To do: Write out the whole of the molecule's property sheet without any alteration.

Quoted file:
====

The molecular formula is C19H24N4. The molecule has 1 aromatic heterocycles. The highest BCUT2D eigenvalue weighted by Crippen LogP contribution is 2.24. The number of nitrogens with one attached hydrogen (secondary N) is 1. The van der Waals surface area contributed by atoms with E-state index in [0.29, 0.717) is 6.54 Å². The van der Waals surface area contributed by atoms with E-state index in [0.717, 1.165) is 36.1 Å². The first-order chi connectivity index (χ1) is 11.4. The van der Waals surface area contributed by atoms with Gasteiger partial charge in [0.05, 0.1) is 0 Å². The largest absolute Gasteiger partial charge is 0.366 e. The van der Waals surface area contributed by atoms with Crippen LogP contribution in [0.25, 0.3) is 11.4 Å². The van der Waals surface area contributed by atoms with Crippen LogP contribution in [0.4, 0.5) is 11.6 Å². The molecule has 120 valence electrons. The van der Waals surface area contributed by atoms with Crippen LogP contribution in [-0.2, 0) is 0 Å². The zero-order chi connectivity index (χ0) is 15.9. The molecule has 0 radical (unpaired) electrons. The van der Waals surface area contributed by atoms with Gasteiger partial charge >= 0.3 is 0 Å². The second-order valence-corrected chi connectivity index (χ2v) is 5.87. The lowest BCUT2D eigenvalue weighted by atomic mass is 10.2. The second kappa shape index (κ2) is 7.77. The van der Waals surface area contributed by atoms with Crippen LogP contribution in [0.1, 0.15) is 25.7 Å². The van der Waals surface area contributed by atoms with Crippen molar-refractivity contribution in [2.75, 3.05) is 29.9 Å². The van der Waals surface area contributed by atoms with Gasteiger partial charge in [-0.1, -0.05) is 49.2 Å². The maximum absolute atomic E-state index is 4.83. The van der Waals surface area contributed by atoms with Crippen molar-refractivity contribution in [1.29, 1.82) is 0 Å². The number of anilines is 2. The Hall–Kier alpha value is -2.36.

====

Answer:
The molecular formula is C19H24N4. The molecule has 1 aromatic heterocycles. The highest BCUT2D eigenvalue weighted by Crippen LogP contribution is 2.24. The number of nitrogens with one attached hydrogen (secondary N) is 1. The van der Waals surface area contributed by atoms with E-state index in [0.29, 0.717) is 6.54 Å². The van der Waals surface area contributed by atoms with E-state index in [0.717, 1.165) is 36.1 Å². The first-order chi connectivity index (χ1) is 11.4. The van der Waals surface area contributed by atoms with Gasteiger partial charge in [0.05, 0.1) is 0 Å². The largest absolute Gasteiger partial charge is 0.366 e. The van der Waals surface area contributed by atoms with Crippen LogP contribution in [0.25, 0.3) is 11.4 Å². The van der Waals surface area contributed by atoms with Crippen LogP contribution in [0.4, 0.5) is 11.6 Å². The molecule has 120 valence electrons. The van der Waals surface area contributed by atoms with Crippen LogP contribution in [-0.2, 0) is 0 Å². The zero-order chi connectivity index (χ0) is 15.9. The molecule has 0 radical (unpaired) electrons. The van der Waals surface area contributed by atoms with Gasteiger partial charge >= 0.3 is 0 Å². The second-order valence-corrected chi connectivity index (χ2v) is 5.87. The lowest BCUT2D eigenvalue weighted by atomic mass is 10.2. The second kappa shape index (κ2) is 7.77. The van der Waals surface area contributed by atoms with Crippen LogP contribution in [0.1, 0.15) is 25.7 Å². The van der Waals surface area contributed by atoms with Crippen molar-refractivity contribution in [2.75, 3.05) is 29.9 Å². The van der Waals surface area contributed by atoms with Gasteiger partial charge in [-0.1, -0.05) is 49.2 Å². The maximum absolute atomic E-state index is 4.83. The van der Waals surface area contributed by atoms with Crippen molar-refractivity contribution in [1.29, 1.82) is 0 Å². The number of anilines is 2. The Hall–Kier alpha value is -2.36.